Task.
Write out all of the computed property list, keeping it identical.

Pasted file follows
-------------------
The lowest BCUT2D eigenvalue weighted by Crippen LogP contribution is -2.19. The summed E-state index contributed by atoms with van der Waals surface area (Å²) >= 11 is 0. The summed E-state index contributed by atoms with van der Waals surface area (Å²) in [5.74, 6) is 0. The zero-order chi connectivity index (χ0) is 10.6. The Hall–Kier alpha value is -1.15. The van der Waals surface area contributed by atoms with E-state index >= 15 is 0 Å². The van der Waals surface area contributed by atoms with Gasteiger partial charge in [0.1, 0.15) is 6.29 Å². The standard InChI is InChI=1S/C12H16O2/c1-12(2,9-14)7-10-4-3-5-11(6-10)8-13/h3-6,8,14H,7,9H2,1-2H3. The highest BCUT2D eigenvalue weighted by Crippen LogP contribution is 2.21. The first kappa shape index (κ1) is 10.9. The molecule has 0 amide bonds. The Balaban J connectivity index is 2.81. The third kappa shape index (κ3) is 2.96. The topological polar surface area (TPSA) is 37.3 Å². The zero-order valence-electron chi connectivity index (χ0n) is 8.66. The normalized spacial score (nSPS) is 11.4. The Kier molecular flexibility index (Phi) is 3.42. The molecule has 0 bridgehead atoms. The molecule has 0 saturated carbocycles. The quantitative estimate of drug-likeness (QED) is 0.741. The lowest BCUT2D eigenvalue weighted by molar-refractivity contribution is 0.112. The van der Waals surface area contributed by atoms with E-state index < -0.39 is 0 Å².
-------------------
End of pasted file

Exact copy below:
The lowest BCUT2D eigenvalue weighted by Crippen LogP contribution is -2.19. The summed E-state index contributed by atoms with van der Waals surface area (Å²) >= 11 is 0. The summed E-state index contributed by atoms with van der Waals surface area (Å²) in [5.74, 6) is 0. The zero-order chi connectivity index (χ0) is 10.6. The Hall–Kier alpha value is -1.15. The van der Waals surface area contributed by atoms with E-state index >= 15 is 0 Å². The van der Waals surface area contributed by atoms with Gasteiger partial charge in [0.1, 0.15) is 6.29 Å². The standard InChI is InChI=1S/C12H16O2/c1-12(2,9-14)7-10-4-3-5-11(6-10)8-13/h3-6,8,14H,7,9H2,1-2H3. The highest BCUT2D eigenvalue weighted by Crippen LogP contribution is 2.21. The first kappa shape index (κ1) is 10.9. The molecule has 0 amide bonds. The Balaban J connectivity index is 2.81. The third kappa shape index (κ3) is 2.96. The topological polar surface area (TPSA) is 37.3 Å². The zero-order valence-electron chi connectivity index (χ0n) is 8.66. The normalized spacial score (nSPS) is 11.4. The Kier molecular flexibility index (Phi) is 3.42. The molecule has 0 bridgehead atoms. The molecule has 0 saturated carbocycles. The quantitative estimate of drug-likeness (QED) is 0.741. The lowest BCUT2D eigenvalue weighted by molar-refractivity contribution is 0.112. The van der Waals surface area contributed by atoms with E-state index < -0.39 is 0 Å².